scSNV-seq – high-throughput phenotyping of single nucleotide variants by coupled single-cell genotyping and transcriptomics

CRISPR screens with single-cell transcriptomic readouts are a valuable tool to understand the effect of genetic perturbations including single nucleotide variants (SNVs) associated with diseases. Interpretation of these data is currently limited as genotypes cannot be accurately inferred from guide RNA identity alone. Researchers at the Wellcome Sanger Institute have developed scSNV-seq which overcomes this limitation by coupling single-cell genotyping and transcriptomics of the same cells enabling accurate and high-throughput screening of SNVs. Analysis of variants across the JAK1 gene with scSNV-seq demonstrates the importance of determining the precise genetic perturbation and accurately classifies clinically observed missense variants into three functional categories: benign, loss of function, and separation of function.

A single-cell base editor screen tiling across JAK1 is improved
by coupling genotype with transcriptome

Fig. 1

a UMAP of LoF and not LoF meta-clusters for the non-genotyped experiment including all cells with a uniquely assigned gRNA. NT-gRNAs are highlighted in orange. b Distribution of consequences of the predicted mutations for each cluster. c Differential gene expression analysis of JAK-STAT pathway genes between the LoF cluster and non-targeting gRNAs. AUC < 0.5 indicates downregulation (red, if significant) and AUC > 0.5 upregulation (blue, if significant). d Overview of high-throughput SNV phenotyping. Base editing of JAK1 was achieved through the introduction of a barcoded gRNA library into a doxycycline-inducible cytidine base editor expressing HT-29 cancer cells (left panel, 1). After editing, cells were induced with IFN-γ before single-cell transcriptomics (left panel, 2) or bottlenecked and processed for targeted single-cell DNA sequencing (right panel, 3). Transcriptomes and edited genotypes of single cells were linked through genetic barcodes to assign function to variants of unknown significance (VUS). e UMAP combining the non-genotyped (gray) data set with all genotyped cells with confidently called genotype (GT, 18,978 cells). Red and blue indicate edited and wild-type (WT) cells respectively. f Percentage of barcodes for which the called homozygous DNA editing is exactly the same as predicted based on complete editing in the window (maroon/black) or for which the functional consequences of the edit on the protein sequence are the same (red/blue). g UMAPs highlighting mutational consequences for the predicted genotypes (upper, non-genotyped data set) compared to the called genotypes (lower, genotyped data set). The colored cells are homozygous stop codon (brown), splice (yellow), or missense variants (red), with other cells shown in gray. Compare to Additional file 1: Fig. S2i. h Percentages of cells showing the consequence of mutations from actual genotyping in LoF and not LoF clusters. For the assignment of probable consequences using VEP, only homozygous mutations were included, as heterozygous edits are not expected to have a strong functional consequence.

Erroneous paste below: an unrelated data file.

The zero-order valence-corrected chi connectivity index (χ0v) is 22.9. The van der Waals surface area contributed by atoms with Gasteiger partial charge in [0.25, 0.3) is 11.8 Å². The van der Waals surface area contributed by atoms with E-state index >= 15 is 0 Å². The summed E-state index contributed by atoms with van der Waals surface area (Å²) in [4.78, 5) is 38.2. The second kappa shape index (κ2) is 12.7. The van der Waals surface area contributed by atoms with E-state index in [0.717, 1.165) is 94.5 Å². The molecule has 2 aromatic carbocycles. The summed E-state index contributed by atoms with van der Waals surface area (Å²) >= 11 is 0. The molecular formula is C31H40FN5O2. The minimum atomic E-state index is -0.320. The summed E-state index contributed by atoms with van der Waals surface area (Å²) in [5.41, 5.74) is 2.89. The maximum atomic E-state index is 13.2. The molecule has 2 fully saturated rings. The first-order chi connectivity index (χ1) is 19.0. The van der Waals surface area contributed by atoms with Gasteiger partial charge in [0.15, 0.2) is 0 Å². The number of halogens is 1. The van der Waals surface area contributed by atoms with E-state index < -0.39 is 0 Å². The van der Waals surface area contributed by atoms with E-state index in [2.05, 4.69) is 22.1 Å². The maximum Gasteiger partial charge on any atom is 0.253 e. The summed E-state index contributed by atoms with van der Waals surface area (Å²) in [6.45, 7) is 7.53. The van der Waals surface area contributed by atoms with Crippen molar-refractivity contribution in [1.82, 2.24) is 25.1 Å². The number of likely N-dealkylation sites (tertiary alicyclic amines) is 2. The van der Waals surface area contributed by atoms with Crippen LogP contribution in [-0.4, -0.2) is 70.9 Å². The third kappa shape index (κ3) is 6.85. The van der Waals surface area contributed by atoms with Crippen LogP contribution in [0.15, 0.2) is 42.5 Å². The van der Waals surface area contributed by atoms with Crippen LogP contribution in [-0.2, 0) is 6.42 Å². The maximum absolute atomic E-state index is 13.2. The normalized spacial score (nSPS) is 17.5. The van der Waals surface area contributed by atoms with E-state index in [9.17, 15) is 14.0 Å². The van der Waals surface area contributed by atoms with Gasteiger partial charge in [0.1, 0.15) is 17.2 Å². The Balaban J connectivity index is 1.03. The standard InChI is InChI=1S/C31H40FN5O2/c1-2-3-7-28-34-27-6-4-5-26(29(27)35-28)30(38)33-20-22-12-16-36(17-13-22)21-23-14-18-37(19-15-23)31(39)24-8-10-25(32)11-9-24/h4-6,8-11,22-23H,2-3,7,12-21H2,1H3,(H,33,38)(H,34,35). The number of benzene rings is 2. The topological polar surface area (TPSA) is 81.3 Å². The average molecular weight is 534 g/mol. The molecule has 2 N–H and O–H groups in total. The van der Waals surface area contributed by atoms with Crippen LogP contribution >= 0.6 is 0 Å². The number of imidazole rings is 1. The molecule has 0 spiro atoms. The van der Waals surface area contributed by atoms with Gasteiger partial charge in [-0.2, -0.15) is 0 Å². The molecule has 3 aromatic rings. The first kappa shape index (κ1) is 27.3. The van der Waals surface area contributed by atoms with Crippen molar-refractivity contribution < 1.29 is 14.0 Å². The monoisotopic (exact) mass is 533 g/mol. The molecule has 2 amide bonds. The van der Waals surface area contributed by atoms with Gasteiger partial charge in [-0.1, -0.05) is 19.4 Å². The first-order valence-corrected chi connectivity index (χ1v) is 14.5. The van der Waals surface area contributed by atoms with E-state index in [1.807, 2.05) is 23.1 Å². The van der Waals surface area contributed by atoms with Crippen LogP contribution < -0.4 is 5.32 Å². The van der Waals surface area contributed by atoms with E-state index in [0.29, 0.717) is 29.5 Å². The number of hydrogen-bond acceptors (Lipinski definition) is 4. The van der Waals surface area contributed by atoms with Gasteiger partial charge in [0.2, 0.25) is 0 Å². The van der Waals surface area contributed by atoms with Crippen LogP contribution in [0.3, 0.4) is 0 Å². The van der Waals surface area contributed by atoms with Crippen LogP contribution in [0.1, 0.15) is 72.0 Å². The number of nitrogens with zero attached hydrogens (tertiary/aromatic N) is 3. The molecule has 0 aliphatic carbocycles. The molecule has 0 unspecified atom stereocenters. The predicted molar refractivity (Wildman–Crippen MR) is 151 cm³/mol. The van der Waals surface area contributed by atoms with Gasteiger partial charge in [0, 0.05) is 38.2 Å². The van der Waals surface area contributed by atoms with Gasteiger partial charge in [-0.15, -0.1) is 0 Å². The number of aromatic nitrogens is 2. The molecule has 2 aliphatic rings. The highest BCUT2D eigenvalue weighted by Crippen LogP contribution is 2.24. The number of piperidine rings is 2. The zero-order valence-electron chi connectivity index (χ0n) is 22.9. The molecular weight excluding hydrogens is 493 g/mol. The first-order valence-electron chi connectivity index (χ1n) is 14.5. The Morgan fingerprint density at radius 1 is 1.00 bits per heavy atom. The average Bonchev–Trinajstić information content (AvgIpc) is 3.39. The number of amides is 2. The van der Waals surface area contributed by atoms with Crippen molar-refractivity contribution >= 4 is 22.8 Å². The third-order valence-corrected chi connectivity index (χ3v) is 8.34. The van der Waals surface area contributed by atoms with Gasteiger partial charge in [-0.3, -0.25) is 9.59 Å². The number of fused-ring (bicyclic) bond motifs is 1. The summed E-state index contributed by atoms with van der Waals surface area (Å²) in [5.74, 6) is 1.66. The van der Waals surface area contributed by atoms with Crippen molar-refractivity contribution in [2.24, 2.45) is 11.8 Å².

Availability – Code is available on GitHub: https://github.com/MarioniLab/scSNV-seq

Cooper SE, Coelho MA, Strauss ME, Gontarczyk AM, Wu Q, Garnett MJ, Marioni JC, Bassett AR. (2024) scSNV-seq: high-throughput phenotyping of single nucleotide variants by coupled single-cell genotyping and transcriptomics. Genome Biol 25(1):20. [article]

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